How to Judge

Charlie Ambler
Jun 22, 2016 · 4 min read
This wasn’t actually the last judgment, guys. Judge away.

“Instead of seeking meaning and how to live, most people pursue external things to avoid facing themselves and to gain excitement and satisfaction that last only a short while.”
—Kodo Sawaki, one of the greatest Zen masters of the 20th century…

…being judgy (gasp!)

I’ve recently been accused of being a bit judgy on this blog. I’ve grappled with the decision for a while— do I take an agnostic cultural stance that everything is equal, everything is ok, and no circumstances can be adequately judged? I tried this for a while and, quite frankly, the well ran dry. The whole purpose of writing is to take some sort of side. To not do so is, quite frankly, irresponsible. I am not interested in sparing the discomfort of a few sensitive souls in exchange for pretending that nothing matters. The side of non-judgement isn’t really a side; it’s more of a concession. After spending the greater part of the last six years devoted to spiritual growth and learning, restricting my impulses, and bettering myself, I have come to believe in the power of judging. It’s a useful tool for growth. Here’s why:

Judgment comes through observation. Someone who pays attention to the world, sees things, and reflects is going to judge these observations to some degree. The label of “non-judgment” is often applied out of guilt or shame, after one confronts reality and finds that the true assessment doesn’t flatter what one wishes to be true. People believe that they are doing good when they reserve judgment. This reservation is then applied to themselves, and allows for a vast degree of rationalization when dealing with personal matters. Without a judgmental eye, it’s often difficult to find the spark or fire to act with self-discipline. To pretend that one can’t improve is to effectively wither away for the sake of comfort.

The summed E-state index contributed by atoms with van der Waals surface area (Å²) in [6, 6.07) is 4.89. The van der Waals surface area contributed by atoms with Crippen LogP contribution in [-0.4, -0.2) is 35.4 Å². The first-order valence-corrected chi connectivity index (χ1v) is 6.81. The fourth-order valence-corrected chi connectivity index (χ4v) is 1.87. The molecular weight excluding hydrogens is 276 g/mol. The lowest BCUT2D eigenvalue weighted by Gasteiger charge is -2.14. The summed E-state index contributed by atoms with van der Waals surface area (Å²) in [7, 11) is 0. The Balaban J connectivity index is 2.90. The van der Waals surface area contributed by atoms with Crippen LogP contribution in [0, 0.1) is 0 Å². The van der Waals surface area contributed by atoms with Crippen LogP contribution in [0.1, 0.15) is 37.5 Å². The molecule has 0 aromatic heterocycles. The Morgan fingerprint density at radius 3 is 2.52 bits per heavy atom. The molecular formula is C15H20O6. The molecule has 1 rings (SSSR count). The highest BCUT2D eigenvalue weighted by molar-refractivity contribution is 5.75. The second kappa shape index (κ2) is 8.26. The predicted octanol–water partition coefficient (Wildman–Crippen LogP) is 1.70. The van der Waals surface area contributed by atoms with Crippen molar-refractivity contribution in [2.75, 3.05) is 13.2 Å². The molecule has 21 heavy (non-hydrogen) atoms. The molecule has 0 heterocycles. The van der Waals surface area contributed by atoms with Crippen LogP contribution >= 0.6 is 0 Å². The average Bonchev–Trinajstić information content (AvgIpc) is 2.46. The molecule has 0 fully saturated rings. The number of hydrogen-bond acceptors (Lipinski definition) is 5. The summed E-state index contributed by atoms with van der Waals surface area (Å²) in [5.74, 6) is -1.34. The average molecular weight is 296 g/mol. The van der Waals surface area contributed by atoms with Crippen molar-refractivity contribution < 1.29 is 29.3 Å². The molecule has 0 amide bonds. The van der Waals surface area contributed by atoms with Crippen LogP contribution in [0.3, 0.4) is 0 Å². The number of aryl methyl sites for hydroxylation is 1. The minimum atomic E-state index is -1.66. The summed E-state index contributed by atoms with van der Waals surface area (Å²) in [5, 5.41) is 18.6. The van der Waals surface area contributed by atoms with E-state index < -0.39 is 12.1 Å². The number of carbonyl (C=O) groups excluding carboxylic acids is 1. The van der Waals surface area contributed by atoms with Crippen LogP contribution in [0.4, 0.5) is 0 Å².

Self-discipline is precisely that— the discipline of oneself. It requires a bit of sternness. If you judge too rigidly, you end up becoming a bigot or a delusional conspiracy theorist. You have difficult transcending your subjectivity. But if you judge flexibly and allow yourself to assert your own subjectivity onto your circumstances and act with conviction, you’ll find growth. When we cease to observe and judge, we withdraw from the world. We let life happen to us. This works in a monastery but in the real world it mostly just makes you a mark. Kept in check, the critical eye is of crucial importance in a world that is becoming increasingly soft and complacent.

When we pretend not to judge, we deny ourselves the opportunity to refine the process of judgment. Instead of being crass, harsh or using stereotypes, refined judgment allows us to observe with reservation and contemplation. The more practice we get, the more nuanced the process of reflection becomes. We don’t judge based on petty notions of good or bad, but instead simply sort observable phenomena into a subjective moral calculus. We witness subjective cause-and-effect in such a way that, when recognized, enables us to grow and improve objectively. Everyone does this; to recognize it is a remarkable chance to learn and adapt.

Some examples:

  • One observes the negative health effects of a sedentary, unhealthy lifestyle and judges oneself against this standard in a constructive way. This is a way to incentivize health and fitness.
  • A relative has a cancer scare; one judges this as the obvious effect of smoking and decides to quit to avoid the same fate.
  • Someone is being loud and obnoxious in public, walking quickly through a crowd or knocking into people in an unruly way. One resolves not to be like this, to be courteous and decent in the public sphere.
  • A wealthy friend who works 24/7 experiences constant unhappiness and neglects his family. One learns from this to be cautious of an imbalanced lifestyle and to remember to keep priorities in check.

Judging what it is that we don’t like is not a bad thing. Somewhere along the line, people began to believe that all judgments are harmful, a practice that seemed to emerge alongside a general agnosticism among people. Those who think that everything is subjective and there is no definitive right or wrong are often the first people to say that we should never judge. This simply isn’t true; you yourself have the ability to sort your experiences and adjust your sails. There’s no quicker way to learn this than to expose yourself to something new and experience a visceral negative response to it. If you’re honest with yourself, you will reconfigure your reality to avoid and transcend the negative stimulus. And you’ll be better for it.

Refining the process of judgment enables people to make positive changes in life. Refusing to judge is, in a sense, refusing to live. It paralyzes people and prevents them from feeling like agents in their own lives. It keeps them behaving in ways that harm them and doesn’t allow them to transcend their circumstances. To judge is to grow. Just be smart about it.

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